A study in Finland showed, for the first time, that the immune system of children ages 3-5 improved when forest undergrowth, lawns, and planter boxes were added outside daycare centers.
Dozens of comparative studies have previously found that children who live in rural areas and are in contact with nature have a lower probability of catching an illness resulting from disorders in the immune system—and a lower risk of developing coeliac disease, allergies, atopy, and even diabetes.
The recent study shows that repeated contact with nature-like elements five times a week diversified the body’s microbes which offered protection against diseases transmitted through the immune system in daycare children.
“This is the first in which these changes offering protection against diseases have been found when adding diversified aspects of nature to an urban environment”, says Aki Sinkkonen, research scientist, who led the study for the Natural Resources Institute Finland (Luke).
The study published in Science Advances, measured what happened when children planted and tended crops in planter boxes, and played on lawns that were added to paved, tiled, or gravel-coated yard areas at daycare centers.
Biodiversity increases healthy microbial diversity
75 daycare children were monitored for one month at ten daycare centers in Lahti and Tampere. Changes in microbes in children who attended daycare with the added nature areas were compared with children who attended normal daycare centers (with no green yard area) or daycare centers with no green yard area, but regular field trips.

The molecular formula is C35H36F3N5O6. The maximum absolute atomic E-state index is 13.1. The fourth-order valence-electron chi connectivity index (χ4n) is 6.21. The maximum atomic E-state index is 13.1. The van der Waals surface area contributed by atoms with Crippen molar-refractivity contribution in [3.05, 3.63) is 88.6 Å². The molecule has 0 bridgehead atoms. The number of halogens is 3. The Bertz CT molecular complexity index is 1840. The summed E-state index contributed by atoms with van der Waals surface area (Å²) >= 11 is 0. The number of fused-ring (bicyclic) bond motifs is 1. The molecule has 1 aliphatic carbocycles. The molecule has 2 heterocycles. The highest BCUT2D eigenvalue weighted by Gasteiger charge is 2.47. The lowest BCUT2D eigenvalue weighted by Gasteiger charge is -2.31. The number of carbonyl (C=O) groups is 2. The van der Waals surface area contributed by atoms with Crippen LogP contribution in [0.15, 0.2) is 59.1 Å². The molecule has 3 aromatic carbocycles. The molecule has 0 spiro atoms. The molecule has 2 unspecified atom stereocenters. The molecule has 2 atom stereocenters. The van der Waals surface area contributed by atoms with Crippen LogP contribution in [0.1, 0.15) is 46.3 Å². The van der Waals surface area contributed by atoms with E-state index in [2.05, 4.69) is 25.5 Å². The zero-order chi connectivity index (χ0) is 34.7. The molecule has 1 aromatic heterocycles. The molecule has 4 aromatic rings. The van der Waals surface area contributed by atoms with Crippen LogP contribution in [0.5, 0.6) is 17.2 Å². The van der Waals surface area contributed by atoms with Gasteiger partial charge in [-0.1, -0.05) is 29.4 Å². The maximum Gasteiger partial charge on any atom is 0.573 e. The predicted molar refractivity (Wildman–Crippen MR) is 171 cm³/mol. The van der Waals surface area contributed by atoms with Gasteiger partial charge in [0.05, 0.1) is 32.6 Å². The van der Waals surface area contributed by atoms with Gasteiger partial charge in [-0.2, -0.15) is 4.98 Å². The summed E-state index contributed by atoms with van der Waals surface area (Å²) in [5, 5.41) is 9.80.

Playing in the biodiverse yards over a one month period increased microbial diversity in the children’s skin. There were also changes in blood counts. Increases in gammaproteobacteria, which strengthen the skin’s immune defense, increased the content of the multifunctional TGF-β1-cytokine in blood and reduced the content of interleukin-17A, which is connected to immune-transmitted diseases, according to a statement from Heikki Hyöty, professor of virology from the University of Tampere who participated in the study
“We also found that the intestinal microbiota of children who received greenery was similar to the intestinal microbiota of children visiting the forest every day,” says dissertation researcher Marja Roslund from the University of Helsinki.
Based on this study and previous comparative studies, Sinkkonen says children’s motor skills and ability to concentrate will also improve, with the close relationship to nature.
When we are in contact with nature, we expose ourselves to a broad range of microbes, activating different parts of our defensive system.
The researchers suggest leaving autumn leaves to decompose naturally, rather than carrying them away, and allowing the fallen tree limbs to decay naturally on the ground.
“We should modify our daily life so that we can be in contact with nature. It would be best if children could play in puddles… and we could take our children out to nature five times a week to have an impact on microbes”, Sinkkonen says, which will also keep your tetanus vaccination effective.